Turks will head to the polls on Sunday, August 10. It will be the first time the Turkish public elects their president, a post which in the past has both been largely ceremonial and also meant to be above politics. Prime Minister Recep Tayyip Erdoğan, however, feels different and seeks to transform the position into a mechanism not to protect constitutional guarantees but to eviscerate them. When pressed during his confirmation hearing last month, John Bass, a career foreign service officer nominated to the ambassadorship to Turkey, only acknowledged Turkey’s “authoritarian drift” when Sen. John McCain threatened to hold up his nomination until he received an answer.

Bass may wanted to have been diplomatic, but a quick look at the current presidential race shows just how authoritarian Turkey has become. Make no mistake: Erdoğan is as much a dictator as Vladimir Putin and Bashar al-Assad are and Hosni Mubarak was. The current presidential race merely confirms it.

Consider the following:

Turkish law says all public office holders should resign a month or two before elections, but the High Election Council, dominated by Erdoğan groupies, gave Erdoğan an exception. The prime minister, of course, doesn’t want to resign even for a moment both in fear that corruption cases suspended because of his parliamentary immunity would kick in and because he wants to use the resources of the state in his campaign.

And, indeed, he has. Whenever he has held a public rally—and he holds multiple rallies per day using his plane or bus to get there—local governors and government officials bus in thousands of people who are handed flags to wave and instructed what slogans to chant. Government officials who do not attend the rally are blacklisted, and quickly find themselves moved to different towns or demoted to lower positions. State officials “request” that contractors who do business with the government pay for the expenses such as buses, flags, and food for those attending the rallies. If contractors do not comply with the request, they will not get a new contract.

The new presidential election law restricts individual campaign contributions to a candidate to about $4,000 and requires that payment be made through a bank, but such donations in kind do not count as campaign contributions. Therefore, when it comes to campaign resources, the Erdoğan government’s blackmail puts Erdoğan in a different category than his two competitors.

Turks also know that a campaign contribution made through a bank to anyone other than Erdoğan could lead to blacklisting. Donate to Ekmeleddin İhsanoğlu, for example, and expect your business to be audited, lose your government job, or be fired from your private sector job under government pressure. (When I was in Turkey earlier this summer, even some of those working in multinational businesses asked not to be included in group photos of lunches that included low-ranking opposition politicians since they were afraid that would be enough to invite retaliation.) In effect, İhsanoğlu and Kurdish candidate Selahattin Demirtaş receive donations only from their much smaller pools of political activists or from retirees who are less susceptible to blackmail.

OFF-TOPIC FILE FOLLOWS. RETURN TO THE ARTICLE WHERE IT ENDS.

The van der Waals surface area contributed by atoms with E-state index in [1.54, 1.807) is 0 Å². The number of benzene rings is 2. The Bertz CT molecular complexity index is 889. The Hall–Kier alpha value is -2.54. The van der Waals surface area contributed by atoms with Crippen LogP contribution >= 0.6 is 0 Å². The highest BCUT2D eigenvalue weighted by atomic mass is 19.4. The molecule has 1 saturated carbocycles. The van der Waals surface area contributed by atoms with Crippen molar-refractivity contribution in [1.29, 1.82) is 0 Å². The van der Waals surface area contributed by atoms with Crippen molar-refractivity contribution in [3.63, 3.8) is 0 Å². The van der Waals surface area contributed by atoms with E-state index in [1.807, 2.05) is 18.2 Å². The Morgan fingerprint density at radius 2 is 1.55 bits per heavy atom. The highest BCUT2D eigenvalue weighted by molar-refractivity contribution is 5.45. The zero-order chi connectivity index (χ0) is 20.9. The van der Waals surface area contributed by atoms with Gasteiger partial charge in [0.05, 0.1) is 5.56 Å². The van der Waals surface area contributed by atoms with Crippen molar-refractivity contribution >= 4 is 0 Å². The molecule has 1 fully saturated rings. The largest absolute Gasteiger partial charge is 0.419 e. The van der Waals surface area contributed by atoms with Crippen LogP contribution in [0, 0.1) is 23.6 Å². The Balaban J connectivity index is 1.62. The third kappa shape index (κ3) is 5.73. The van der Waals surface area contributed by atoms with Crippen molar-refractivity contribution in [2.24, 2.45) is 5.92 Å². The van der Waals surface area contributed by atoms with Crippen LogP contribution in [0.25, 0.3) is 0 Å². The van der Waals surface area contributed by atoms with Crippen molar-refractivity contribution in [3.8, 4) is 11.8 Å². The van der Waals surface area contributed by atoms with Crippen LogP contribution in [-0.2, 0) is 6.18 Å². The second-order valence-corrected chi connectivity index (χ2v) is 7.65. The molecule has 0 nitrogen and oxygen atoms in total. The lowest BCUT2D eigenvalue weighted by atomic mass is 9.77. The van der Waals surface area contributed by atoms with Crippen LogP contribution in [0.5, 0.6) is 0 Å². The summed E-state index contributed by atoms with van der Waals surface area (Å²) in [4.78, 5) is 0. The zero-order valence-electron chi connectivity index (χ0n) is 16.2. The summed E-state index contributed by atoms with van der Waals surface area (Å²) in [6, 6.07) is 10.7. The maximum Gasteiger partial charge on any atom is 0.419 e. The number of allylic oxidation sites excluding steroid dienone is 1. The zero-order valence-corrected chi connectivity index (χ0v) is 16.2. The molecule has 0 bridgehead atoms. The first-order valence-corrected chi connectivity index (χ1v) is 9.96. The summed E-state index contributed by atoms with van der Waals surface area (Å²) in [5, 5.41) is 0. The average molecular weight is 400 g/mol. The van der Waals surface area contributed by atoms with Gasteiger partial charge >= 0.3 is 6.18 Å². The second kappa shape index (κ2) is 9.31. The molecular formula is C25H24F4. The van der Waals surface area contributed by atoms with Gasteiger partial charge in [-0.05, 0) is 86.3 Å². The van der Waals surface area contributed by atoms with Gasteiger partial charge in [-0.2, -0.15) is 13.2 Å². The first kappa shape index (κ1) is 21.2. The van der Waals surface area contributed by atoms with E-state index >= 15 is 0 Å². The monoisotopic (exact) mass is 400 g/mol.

Erdoğan operates not only by intimidation, but also by reward. Turks report lines of pensioners in front of banks in order to donate the equivalent of $50 to Erdoğan’s campaign. One old lady interviewed on Turkish television, when asked why she was there, said, “They [AKP] gave me this money to deposit to an account in the bank. In return they will give me food.”

State radio and television (TRT) focus on Erdoğan and rarely give any airtime to İhsanoğlu and Demirtaş despite their mandate for balance. In a typical ten-day period in July, the official statistics showed 428 minutes of coverage for Erdoğan, 45 seconds for İhsanoğlu, and no time whatsoever for Demirtaş. The ratios have improved slightly, but Erdoğan still receives 25 times the coverage of the other candidates.

Even those outside Turkey are subject to intimidation. Absentee voters in Turkey were shocked to see that ballot envelopes are transparent enabling Turkish officials to see the ballot. Rather than count the ballots abroad, they will be flown on the state-owned airlines Turkish Air and counted back inside Turkey. What happens to those ballots along the way is anyone’s guess.

Erdoğan is a dictator. The constitution prohibits the use of religious symbols in political propaganda, but Erdoğan has waved a Qu’ran in election rallies and declared a vote for him is a vote for the Qu’ran. He has an agenda and, like Putin, he recognizes that the West is all bark and no bite. The question is not only whether Turkey has re-embraced authoritarianism so many Turks sought to leave behind more than a half century ago, but also what cost Erdoğan’s dictatorship will extract from the Turkish public and regional security.

Read Less

Erdoğan’s Projection of Hatred

Israel’s exercise of self-defense brings out the worst in those prone to hate the Jewish state, or Jews themselves. Hence, protestors of the Israeli campaign against Hamas—action brought on by Hamas’s kidnapping and killing of Israeli (and American) teens and the launching of rockets itself—in Paris sought to sack synagogues. German police allowed anti-Israel protestors to use a police megaphone to incite the crowd with anti-Semitic chants. A University of Michigan professor turned polemicist was particularly unhinged with this piece as he performs intellectual somersaults to ignore the fact that Gaza is not occupied, Hamas is motivated by ideology rather than grievance, and that Hamas’s charter blesses genocide against not Israelis but Jews everywhere. Prime Minister Recep Tayyip Erdoğan, Turkey’s authoritarian and virulently anti-Semitic ruler, can be counted on to take hatred to a new level.